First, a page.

And we're seeing now some folks, like industry analysts such as Gartner beginning to recognize that what we do -- and they call it the application delivery network layers, that there's a layer that belongs in the data center to provide these services. It may have started with load balancing way back when, but it's a whole heck of a lot more than that now. It's security. It's optimization. It's offload from the applications. There are whole bunch of different things that it can be used for and it can be applied across lots of different types of applications, deployed in lots of different ways whether it's my own data center or public cloud, private cloud, some sort of hybrid out there, deployed anywhere and across lots of different types of devices too or to deal with different device traffic. So one of the interesting little pictures. I know it's hard to see from the back of the room, but like a power meter there. So one of the things I'll talk about in the presentation is the explosion of types of connected devices out there. So that means more traffic, more connections, more stuff coming into the data centers and people need ways to deal with that. We can help them with those services. So it's a big trend and I think an important one and one that's not going to end anytime soon.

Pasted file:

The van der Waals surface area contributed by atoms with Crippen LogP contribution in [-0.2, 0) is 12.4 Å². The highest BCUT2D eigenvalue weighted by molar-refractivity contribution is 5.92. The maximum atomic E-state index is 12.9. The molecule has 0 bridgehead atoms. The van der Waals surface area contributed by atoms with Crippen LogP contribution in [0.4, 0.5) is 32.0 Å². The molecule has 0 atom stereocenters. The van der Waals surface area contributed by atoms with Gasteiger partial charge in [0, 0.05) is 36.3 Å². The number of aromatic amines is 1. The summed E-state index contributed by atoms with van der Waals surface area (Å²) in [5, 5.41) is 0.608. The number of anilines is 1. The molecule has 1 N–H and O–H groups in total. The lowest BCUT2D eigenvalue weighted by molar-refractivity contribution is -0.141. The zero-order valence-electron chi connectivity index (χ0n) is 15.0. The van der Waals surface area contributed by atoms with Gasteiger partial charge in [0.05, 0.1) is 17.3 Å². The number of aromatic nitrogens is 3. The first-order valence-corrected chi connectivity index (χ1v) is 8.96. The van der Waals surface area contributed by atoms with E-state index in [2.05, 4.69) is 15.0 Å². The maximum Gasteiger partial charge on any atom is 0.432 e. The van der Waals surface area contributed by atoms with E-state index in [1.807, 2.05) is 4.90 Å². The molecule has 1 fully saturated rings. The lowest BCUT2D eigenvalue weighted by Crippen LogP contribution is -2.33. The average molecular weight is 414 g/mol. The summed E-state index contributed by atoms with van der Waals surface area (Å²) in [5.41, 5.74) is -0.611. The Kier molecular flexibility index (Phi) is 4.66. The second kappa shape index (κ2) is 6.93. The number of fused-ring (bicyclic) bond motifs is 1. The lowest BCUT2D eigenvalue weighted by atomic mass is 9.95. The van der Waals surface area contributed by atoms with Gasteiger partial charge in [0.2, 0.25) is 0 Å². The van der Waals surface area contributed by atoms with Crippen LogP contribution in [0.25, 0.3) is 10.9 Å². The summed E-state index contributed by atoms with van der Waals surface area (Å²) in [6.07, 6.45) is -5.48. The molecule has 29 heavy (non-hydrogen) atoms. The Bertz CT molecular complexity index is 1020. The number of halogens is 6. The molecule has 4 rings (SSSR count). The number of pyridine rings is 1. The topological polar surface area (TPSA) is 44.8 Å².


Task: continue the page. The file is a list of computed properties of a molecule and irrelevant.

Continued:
Now interestingly, from F5's perspective, this is a slide out of the way back machine, circa end of 2004 when we launched version 9. So we've been talking about our stuff as a platform to provide these services for a long time. We view what we do as a way for application, network and security groups to collaborate, right? So the old way of doing things would have been an application developer goes and develops an application sort of in a vacuum. They jack it into the network. Then the network side of the house says, "What the hell is going on? Why am I flooded with all this traffic?" Or "Why do I have these security holes all of a sudden? And that's just not a good way to do things. And as part of our development process for version 9. We went out and tested this notion with people, and we'd invite folks from the application team, security team, network team all to get together and we sort of joke, "Hey, let's get together and argue about this and have a fistfight." And no matter what language we were doing it in, which country we're doing it in around the world, this notion resonates with everybody. So that's a real problem that every company around the world runs into, and they are looking for a better way to do things, a better platform to have these groups collaborate. So that's a big opportunity for us and I think, over time, the more successful we are with getting people to recognize that, "Hey, having people develop things into the application all the time is not the best way to go." That means bigger and better market opportunity for F5 over time. So we can help give them services, give the application team services that they can simply subscribe to. The network team can control them, and it winds up being a better relationship, faster time to market for their applications. And in fact, we've seen more cutting-edge companies over the years start to organize themselves differently. So instead of having the silos with application network and security, they're sort of jamming the teams together and saying, "You're going to be an application delivery team and all of you must collaborate in order to deliver this application." So instead of meeting very high up in the organization, they're collaborating together much, much earlier on and using our technologies as one of the main ways to get that collaboration done. So we believe in the platform story. We've seen it work out there in the marketplace.